I loved the original StarCraft back in 1998. I remember rushing out to buy a copy from Electronic Boutique (which later became GAME) after seeing a scant few screenshots printed in PC Format one afternoon. It was a massive box, I’ve no idea what edition it was but it came with stickers, a guidebook and t-shirt (answers on a postcard please) which I still own to this day. What followed over the next two or so years was nothing short of being an addiction, a mad obsession of learning about the militaristic Terrans, the swarming Zerg and the mysterious Protoss warriors, in what had to be one of the most finely crafted science-fiction yarns of the modern era. Little did I know however that it was merely the tip of a much larger, planet-crushing iceberg of awesomeness.
Opening with a stunning video sequence (seriously Blizzard, when are we getting a StarCraft movie?) that would have Michael Bay giggling like an excited schoolgirl; the very first impression is one of ludicrously high production values. StarCraft has always been one of Blizzard’s big guns and the amount of passion gone into this instalment is apparent from the onset. Here the plot revolves around Kerrigan and her struggle to reconnect with the Zerg hordes but in doing so, has to purge what humanity she once possessed and sink to depths far darker than before. That a title this gorgeous can run on some criminally low system specs is the biggest feat of all, meaning unlike a vast majority of current PC releases, those of us unable to dedicate our entire pay cheque to the latest graphic cards can still enjoy the game.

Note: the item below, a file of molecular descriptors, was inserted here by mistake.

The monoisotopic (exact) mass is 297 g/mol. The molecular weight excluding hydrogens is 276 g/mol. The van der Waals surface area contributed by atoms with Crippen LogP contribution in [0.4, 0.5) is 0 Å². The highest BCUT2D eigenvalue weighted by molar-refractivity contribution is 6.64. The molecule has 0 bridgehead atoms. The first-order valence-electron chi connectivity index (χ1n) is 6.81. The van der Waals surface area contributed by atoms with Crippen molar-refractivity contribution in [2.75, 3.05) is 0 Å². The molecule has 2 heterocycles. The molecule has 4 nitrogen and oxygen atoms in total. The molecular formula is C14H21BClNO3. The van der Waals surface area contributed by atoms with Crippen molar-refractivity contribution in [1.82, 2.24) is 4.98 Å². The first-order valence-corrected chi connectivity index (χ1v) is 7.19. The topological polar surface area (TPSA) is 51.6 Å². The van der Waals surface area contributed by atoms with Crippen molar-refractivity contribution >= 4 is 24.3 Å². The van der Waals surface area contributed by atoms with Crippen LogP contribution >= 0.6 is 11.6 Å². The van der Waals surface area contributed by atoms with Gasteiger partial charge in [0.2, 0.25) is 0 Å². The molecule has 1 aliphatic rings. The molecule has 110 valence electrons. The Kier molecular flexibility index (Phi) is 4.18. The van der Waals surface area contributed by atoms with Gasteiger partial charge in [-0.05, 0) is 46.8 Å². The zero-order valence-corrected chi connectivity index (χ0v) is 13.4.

What impresses me with Heart of the Swarm, and indeed the StarCraft franchise as a whole, is the great deal of thought and attention given into the single player campaign which many other publishers would otherwise neglect. This game possesses a deep narrative, set within a wonderfully rich and often dark universe, that Blizzard are proud to revel in and, as a player, you can’t help but to get swept up with all the excitement. With references to the previous games, cameo characters and long-running StarCraft lore, established fans will forever have those knowing smiles spread across their faces, while the overarching plot is still accessible for newcomers not to feel too isolated. It’s just so refreshing to see a series that employs a cast with traits, personalities and the occasional flaw rather than generic, cut and paste, space marines.